Send letter to Canadian Government---Gaza 2020: International Solidarity for Palestinians calls for Economic Sanctions & Military Embargo
Write a letter to the Canadian government in solidarity with Palestinians. November 29, 2019, is International Day of Solidarity with Palestinians.
One year ago, in November 2018, over 100 Canadian groups including human rights, international justice, civil society, faith groups and other civil society organizations brought to your attention Al-Haq’s Gaza 20/20 campaign. This campaign is internationally focused on bringing consciousness to the grave situation for Palestinians in Gaza and specifically urges governments to call the Israeli government to account. In Canada, Just Peace Advocates partnered with Al-Haq to bring this message to the Canadian government to pursue accountability through both international and domestic law.
This campaign was inspired after the 2017 UN warned that Gaza is expected to be uninhabitable by 2020. In this deeply worrying report, the UN Coordinator for Humanitarian Aid and Development Activities noted that Gaza’s trajectory of “de-development” has accelerated. For the nearly 2 million Palestinians in Gaza, Israel’s persecution and collective punishment had already made life there unbearable.
Leading up to November 29 write to remind Prime Minister Trudeau and the leaders of the other federal parties, and Canadian diplomats:
1. that the imposed land, sea and air blockade on Gaza now in its TWELFTH YEAR severely restricts imports and exports, the movement of people in and out of Gaza, access to adequate healthcare, education, and livelihoods including agricultural land and fishing, with the economy being close to collapse. This blockade for the Palestinians of Gaza is a denial of basic human rights and amounts to collective punishment.
2. there have been over 200 Palestinians killed and approximately 34,000 injuries since March 2018 by the Israel military during the weekly peaceful “Great March of Return” demonstrations. This use of excessive and unlawful lethal force against civilian protesters action is a violation International Humanitarian Law. The United Nations (UN) Commission of Inquiry established pursuant to Human Rights Council resolution S-28/1 reported earlier this year. Evidence suggests these acts may constitute war crimes and crimes against humanity.
3. On November 15, 2019, Canada stepped out of line from the international community, and abstained from the United Nations General Assembly resolution to renew UNRWA’s Mandate for five years until 2023.The vote passed 170-2 with only Israel and the USA voting against the resolution, and Canada was one of seven countries that abstained. This is shameful and shows that Canada indeed cannot be serious about its bid for the 2020 selection of a United Nations Security Council (UNSC). This was one of two abstentions and six "no" votes at UNGA on November 15, 2016. On Nov. 19th, Canada did vote in favour of self-determination of the Palestinian people, the first time since 2006 that Canada has supported this resolution. While the Nov. 19 UNGA vote by Canada is welcome news, it certainly a consistent turn to put Canada in line with the international community would be needed in order to show seriousness about the bid for the UNSC seat.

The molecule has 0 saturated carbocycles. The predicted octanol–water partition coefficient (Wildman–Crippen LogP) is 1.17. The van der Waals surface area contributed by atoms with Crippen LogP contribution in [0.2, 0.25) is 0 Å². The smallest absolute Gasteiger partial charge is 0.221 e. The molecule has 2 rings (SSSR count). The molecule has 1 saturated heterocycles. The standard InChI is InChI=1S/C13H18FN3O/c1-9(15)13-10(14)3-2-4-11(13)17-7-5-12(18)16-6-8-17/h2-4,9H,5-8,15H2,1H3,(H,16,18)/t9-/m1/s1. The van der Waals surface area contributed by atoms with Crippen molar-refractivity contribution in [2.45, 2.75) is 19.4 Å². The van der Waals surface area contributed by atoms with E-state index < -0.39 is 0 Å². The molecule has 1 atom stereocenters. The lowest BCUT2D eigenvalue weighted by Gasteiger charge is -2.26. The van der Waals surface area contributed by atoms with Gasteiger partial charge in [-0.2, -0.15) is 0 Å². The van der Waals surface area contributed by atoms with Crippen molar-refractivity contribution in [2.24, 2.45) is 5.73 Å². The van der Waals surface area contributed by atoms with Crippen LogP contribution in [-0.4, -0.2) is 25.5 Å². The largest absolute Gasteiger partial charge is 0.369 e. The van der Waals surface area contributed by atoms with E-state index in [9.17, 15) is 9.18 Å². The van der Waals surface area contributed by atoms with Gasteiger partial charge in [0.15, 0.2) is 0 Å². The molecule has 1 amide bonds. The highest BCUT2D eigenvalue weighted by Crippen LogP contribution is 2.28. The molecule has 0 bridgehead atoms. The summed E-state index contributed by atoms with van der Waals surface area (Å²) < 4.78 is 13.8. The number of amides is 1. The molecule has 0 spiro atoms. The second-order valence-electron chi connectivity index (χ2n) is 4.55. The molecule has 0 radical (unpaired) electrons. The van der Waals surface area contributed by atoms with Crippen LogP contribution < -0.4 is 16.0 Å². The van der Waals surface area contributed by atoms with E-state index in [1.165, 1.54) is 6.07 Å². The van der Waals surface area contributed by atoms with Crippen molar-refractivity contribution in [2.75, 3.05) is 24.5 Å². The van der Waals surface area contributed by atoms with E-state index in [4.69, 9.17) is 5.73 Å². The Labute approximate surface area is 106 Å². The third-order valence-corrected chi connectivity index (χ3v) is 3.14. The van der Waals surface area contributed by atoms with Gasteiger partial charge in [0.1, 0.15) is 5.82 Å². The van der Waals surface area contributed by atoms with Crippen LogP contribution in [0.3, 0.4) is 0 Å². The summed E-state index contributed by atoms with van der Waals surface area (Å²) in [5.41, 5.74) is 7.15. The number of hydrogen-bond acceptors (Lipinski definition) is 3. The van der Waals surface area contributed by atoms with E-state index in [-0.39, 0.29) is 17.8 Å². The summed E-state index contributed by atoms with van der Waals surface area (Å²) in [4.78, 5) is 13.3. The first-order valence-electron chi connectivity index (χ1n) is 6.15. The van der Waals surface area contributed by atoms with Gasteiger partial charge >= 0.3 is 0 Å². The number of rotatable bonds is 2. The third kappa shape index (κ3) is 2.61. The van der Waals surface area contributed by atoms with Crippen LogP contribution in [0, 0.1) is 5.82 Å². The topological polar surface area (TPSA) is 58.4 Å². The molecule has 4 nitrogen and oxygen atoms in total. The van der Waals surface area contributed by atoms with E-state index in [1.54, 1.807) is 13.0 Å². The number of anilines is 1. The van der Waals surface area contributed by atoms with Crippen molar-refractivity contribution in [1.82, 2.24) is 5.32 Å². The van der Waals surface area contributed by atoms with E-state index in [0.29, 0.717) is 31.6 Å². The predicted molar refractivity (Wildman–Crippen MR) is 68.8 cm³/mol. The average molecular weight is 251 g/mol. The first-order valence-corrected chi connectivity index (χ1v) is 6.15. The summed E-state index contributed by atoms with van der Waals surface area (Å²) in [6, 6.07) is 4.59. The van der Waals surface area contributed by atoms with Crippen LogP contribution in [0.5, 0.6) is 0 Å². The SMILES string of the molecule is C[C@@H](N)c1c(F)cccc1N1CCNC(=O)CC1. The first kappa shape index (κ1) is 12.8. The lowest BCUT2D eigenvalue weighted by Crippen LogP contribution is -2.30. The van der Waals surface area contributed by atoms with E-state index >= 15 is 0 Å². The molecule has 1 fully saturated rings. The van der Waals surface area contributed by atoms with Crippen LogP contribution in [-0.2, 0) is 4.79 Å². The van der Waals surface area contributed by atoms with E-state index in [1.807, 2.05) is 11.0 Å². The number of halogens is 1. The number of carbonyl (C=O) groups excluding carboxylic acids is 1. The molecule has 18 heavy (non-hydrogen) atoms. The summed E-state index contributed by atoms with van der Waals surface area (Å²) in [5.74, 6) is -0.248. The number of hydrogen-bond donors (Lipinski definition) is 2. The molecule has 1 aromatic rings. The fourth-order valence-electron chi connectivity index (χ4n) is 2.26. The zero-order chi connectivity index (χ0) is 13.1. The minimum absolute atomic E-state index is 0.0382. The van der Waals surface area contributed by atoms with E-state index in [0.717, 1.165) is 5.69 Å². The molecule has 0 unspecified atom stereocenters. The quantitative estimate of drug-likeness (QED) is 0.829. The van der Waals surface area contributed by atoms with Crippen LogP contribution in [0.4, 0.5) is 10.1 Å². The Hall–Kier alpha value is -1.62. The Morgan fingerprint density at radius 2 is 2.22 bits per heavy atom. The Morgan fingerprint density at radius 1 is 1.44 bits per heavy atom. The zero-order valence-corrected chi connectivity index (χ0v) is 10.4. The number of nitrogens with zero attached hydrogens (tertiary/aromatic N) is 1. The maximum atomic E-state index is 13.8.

4. Ongoing Israeli military airstrikes have occurred during the years since the last full out attack in 2014 by Israel on the Palestinians of Gaza, and this has again increased dramatically during in the week of November 11 with many deaths and injuries and destroyed infrastructure. Your twitter response in support of Israel is shameful. I call on you to take seriously the violations of international law, and the Canadian government’s responsibility under its international obligations and its own domestic law.
International Law: Under Article 1 of the Fourth Geneva Convention, all High Contracting Parties (which includes Canada), are required to take action to ensure respect for the Convention “in all circumstances.”
Domestic Law: Under the Special Economic Measures Act, the Canadian government can impose sanctions when “gross and systematic human rights violations have been committed in a foreign state.”